Teeth grinding and what it means
Have you ever been told that you grind your teeth at night? So, what does this mean?
Teeth grinding, often called bruxism in dentistry, is the unintentional grinding, chomping, or clenching of one’s teeth. While teeth grinding is often thought of as a nighttime ritual, it can also happen when you’re awake too. It is estimated that about 8% of adults and up to 33% of children grind their teeth—at night and during the daytime. Naturally, we ask, so why do we grind our teeth?
There are many factors that play a role in bruxism. Stress and anxiety are main reasons why people grind their teeth. When we are stressed, our bodies release two hormones—adrenaline and cortisol. These hormones are known to increase our heart rate, blood pressure and energy levels. This increase results in excessive muscle tension in our jaw and chewing muscles, which cause people to grind their teeth. Certain medications can also induce bruxism, as well as certain lifestyle habits including alcohol, caffeine and cigarettes. Additionally, it may just be jaw issues or genetics. Jaw issues, like an abnormal bite or misaligned/missing teeth, prohibit the teeth to properly glide past each other, so you’ll hear a grinding sound. There is also a strong genetic link between family members who grind their teeth, although researchers have not found a “bruxism” gene.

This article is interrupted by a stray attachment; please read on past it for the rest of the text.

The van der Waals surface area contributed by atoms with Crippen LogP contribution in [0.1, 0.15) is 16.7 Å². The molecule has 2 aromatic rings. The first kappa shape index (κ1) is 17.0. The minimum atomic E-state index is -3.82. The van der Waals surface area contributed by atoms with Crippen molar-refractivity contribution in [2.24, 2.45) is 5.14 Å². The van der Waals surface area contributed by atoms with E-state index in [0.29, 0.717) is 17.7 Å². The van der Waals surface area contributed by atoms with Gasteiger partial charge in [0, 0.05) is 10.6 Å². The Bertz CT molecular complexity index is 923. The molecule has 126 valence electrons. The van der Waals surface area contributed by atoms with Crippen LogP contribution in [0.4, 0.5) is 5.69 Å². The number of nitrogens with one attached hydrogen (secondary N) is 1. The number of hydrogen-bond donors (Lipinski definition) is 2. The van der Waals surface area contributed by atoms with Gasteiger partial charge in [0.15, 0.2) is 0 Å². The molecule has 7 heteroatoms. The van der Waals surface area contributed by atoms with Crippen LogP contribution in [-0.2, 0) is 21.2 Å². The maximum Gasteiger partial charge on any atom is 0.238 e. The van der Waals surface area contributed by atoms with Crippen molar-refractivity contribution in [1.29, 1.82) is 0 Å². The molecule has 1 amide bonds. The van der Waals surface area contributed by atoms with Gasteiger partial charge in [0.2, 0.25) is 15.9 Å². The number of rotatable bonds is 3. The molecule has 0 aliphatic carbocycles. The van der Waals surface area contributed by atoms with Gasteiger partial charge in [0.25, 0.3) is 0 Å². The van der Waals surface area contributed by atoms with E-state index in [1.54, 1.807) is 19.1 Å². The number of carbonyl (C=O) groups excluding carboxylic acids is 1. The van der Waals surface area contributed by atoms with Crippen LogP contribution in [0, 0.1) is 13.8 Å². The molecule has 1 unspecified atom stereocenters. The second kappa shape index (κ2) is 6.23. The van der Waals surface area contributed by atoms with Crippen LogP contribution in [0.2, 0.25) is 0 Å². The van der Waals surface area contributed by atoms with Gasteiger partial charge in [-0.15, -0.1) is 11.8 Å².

Teeth grinding can lead to a lot of problems, including jaw pains, headaches, and teeth sensitivity. Grinding can damage the soft tissue directly, causing teeth to loosen and deep pockets to form where bacteria are able to colonize and decay the supporting bone.
What can we do to mitigate teeth grinding? A mouthguard is one of the best solutions to help with bruxism (we provide this!!). Invest in a heavy-duty mouthguard that is custom-fit—it will help stop enamel damage and relieve muscle tension. Botox injections around the jawline can also be another solution, but only works temporarily. Changing your lifestyle is another solution by cutting back on alcohol and caffeine.
More information about bruxism: